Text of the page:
Why programming?

Every time I mention to someone that I believe all students should have some exposure to the fundamentals of programming, I keep getting the same question:  “Why would I need learn how to program?”  This is a sane response, but the conversation after that often highlights many of the misconceptions about programming and computer literacy topics.  I don’t find it cute when people, particularly woman, express their disinterest in developing computing literacy skills with pride. But that’s a post for another time.  

I’m not going to try and romanticize the idea of coding and programming as some glorious state of being everyone should experience, but I will say that it is a skill everyone should have exposure to.  We all learn how to change tires and open up the hood of our cars not because our parents and teachers think we should be car mechanics, but because a car is a tool we often use on a daily basis and should know a little something about.  Programming and computers are no different.

Before we get started, let’s make a note of what I have and have not said here.  I have not said that all students should learn to be programmers.  That would be annoying and impractical.  What I did say is that all students should have exposure to the fundamentals.   There is a huge difference between these two concepts.  Being a skilled professional programmer requires many years of experience and a lot of education.  Having experience with the basic framework allows you to see how programming tools may be of use.

Let’s look at an example to explore why even understanding the basics can significantly benefit someone.

The other day I was playing Pokémon, and an old man by the sea told me he had given me the power to read the text on some ancient underwater ruins. I am a dutiful servant to the NPCs, so off I went.  I typed up all the messages I found, but it turned out to all look like gibberish.  The old man lied!  Except not.  When I went back, he told me “Oh ya, they read right to left.”  Thanks, bro.

So there are a few reactions a player can have here, ranging from:

  •  “I can read all the things backwards!”
  •  “Okay, I’ll write up or type all the messages starting from the end.”
  •  “I know how to print text backwards in Python.”

Now, try to imagine this scenario happening not in a video game, but in a research lab.  Instead of trying to read backwards text from fictional ancient ruins, imagine that your data came in backwards or garbled in some formulaic way.  Oh, and you have approximately 100,000+ data points. How would you resolve this situation without the ability to program?  Sure, your department may have a go-to person for programming stuff, or you may have access to an army of research assistants who could manually go through the data and make the corrections.  But are those optimal solutions?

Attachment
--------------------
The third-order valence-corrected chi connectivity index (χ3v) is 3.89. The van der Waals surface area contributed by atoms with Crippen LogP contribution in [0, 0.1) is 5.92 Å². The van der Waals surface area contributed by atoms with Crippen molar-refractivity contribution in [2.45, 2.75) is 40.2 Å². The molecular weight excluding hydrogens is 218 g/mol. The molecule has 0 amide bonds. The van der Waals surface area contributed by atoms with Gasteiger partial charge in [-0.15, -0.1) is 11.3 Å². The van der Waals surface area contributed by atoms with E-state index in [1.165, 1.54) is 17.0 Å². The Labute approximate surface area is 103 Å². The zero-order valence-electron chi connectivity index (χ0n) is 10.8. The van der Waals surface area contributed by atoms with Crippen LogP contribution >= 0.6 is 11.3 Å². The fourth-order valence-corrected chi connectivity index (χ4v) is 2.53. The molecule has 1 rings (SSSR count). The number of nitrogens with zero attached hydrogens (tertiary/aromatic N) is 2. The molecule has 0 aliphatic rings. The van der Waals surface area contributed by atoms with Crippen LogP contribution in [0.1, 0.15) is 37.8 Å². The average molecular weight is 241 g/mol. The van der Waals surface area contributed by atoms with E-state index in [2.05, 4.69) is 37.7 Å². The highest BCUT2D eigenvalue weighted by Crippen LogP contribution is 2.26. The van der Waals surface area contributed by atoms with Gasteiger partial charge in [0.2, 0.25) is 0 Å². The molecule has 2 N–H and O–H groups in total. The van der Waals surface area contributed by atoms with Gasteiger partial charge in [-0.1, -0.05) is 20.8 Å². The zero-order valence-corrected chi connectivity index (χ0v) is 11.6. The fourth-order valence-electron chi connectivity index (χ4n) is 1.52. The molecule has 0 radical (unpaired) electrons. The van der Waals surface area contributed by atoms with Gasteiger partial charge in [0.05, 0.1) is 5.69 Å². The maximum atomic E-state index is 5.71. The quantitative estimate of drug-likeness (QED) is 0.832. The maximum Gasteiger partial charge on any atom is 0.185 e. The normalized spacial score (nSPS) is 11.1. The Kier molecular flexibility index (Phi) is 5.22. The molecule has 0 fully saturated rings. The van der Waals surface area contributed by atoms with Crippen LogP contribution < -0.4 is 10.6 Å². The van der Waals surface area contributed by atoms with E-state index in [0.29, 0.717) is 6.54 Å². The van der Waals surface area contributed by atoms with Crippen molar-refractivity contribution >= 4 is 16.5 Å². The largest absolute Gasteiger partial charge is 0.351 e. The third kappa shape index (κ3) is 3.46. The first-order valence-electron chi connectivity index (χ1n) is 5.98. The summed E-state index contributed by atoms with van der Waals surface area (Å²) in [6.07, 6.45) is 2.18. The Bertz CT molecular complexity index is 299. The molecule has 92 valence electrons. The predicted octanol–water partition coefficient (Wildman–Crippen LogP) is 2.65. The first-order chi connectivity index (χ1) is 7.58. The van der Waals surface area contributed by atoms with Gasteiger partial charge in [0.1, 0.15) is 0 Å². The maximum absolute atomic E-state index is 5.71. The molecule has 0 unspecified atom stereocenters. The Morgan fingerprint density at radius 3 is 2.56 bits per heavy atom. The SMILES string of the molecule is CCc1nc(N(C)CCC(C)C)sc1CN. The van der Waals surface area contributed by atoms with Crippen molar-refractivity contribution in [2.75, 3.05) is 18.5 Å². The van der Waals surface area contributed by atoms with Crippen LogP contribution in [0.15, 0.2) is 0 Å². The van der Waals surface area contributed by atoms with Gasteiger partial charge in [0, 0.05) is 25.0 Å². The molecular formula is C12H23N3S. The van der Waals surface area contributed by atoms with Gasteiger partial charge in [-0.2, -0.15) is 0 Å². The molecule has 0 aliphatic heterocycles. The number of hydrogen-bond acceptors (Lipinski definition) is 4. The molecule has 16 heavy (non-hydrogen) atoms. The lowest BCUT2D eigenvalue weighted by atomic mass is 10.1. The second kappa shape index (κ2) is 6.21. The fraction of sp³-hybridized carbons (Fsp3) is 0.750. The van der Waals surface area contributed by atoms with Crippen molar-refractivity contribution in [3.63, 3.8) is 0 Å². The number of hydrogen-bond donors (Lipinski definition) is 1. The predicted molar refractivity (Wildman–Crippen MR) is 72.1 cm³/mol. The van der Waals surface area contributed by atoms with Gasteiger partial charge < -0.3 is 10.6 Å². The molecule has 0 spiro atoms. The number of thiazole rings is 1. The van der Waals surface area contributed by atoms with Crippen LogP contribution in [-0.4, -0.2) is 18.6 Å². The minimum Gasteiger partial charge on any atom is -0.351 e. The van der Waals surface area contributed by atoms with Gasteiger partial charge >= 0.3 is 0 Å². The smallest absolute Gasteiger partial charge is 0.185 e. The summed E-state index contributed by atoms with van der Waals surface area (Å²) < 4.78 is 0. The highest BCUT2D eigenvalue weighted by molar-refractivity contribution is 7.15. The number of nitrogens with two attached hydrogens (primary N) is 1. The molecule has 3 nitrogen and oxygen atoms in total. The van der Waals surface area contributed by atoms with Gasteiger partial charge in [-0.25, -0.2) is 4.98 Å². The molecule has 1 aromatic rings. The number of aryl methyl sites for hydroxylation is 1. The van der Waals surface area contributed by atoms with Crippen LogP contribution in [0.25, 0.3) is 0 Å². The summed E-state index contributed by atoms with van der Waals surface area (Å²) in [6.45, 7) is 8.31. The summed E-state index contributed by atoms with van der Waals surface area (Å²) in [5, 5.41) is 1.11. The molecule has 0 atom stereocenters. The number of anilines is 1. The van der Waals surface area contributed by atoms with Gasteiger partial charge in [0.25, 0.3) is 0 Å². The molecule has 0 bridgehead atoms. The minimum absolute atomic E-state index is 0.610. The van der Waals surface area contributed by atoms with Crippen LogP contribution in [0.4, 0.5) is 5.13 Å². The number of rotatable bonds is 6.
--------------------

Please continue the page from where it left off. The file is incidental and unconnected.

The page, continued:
Exposure to programming concepts opens up access to that third reaction.  Instead of visualizing a room full of undergrads trying to manually fix the errors, you can say to yourself “I’ll google how to do that in (whatever language you may be familiar with).”

And this is the core of my argument.  We are no longer living in an era where you have to be a professional programmer to do basic programming tasks.  Without having the exposure to what is possible to do with computers, people will be limited in their options for solutions.  My hope for students of the humanities is to give them the ability to recognize when programmatic tools should be used, and the skills to find and implement whatever solutions they may need.

Many other bloggers out there have explored this topic, and I feel like the best general answer is “Why do you want to limit yourself?”  Particularly because the entry into basic understanding an be completed with <10 hours of exposure.

Python Confessions

Books that advertise teaching you anything in some short time frame can be misleading. There are very few things where it really only takes a few minutes and a few tries at to learn. Even learning how to change a flat tire on your bike takes practice. So when books about programming advertise that they can teach it to you in a day, I’m super skeptical. Learning any new language, human or computer, takes time and practice. Even those who are trying to encourage students to start learning and keep up with it will use these statements like “Python is so easy!”, “I picked it up in just a few hours.”, etc.

Let’s have a little confession time here:

  • It took about 20 hours of exposure to the Python syntax before I really felt like I wasn’t blindly throwing code into my document. This, however, does not mean that I had “learned” python.
  • I have cried over code.
  • I have spent hours working on stuff that ended up being three lines of code.
  • There is documentation that I still don’t understand.

Thus, I feel like the following things must be said:

  1. You don’t have to know or do any crazy math stuff to learn how to code.  Search out learning materials not centered around math if that isn’t your thing.  That being said, eventually you will have to deal with numbers.  But trust me, it’ll be fine.
  2. I like math better now after learning how to program.
  3. Just like learning any other language: learning the vocabulary will be easy, but learning how to write or speak in coherent statements takes practice.
  4. There is no universal learning tool. Try everything and figure out what works for you.
  5. There are people who really want you to succeed and will be happy to help. But the rule of the internet still stands: some people are jerks. Don’t be discouraged. Seek out a supportive community.
  6. Hours of fighting against code that doesn’t work can often be the best method of learning.
  7. It will be hard.
  8. It will get easier.

Any other words of wisdom?  I’ll keep this list updated as I learn and fail with my adventures in Python.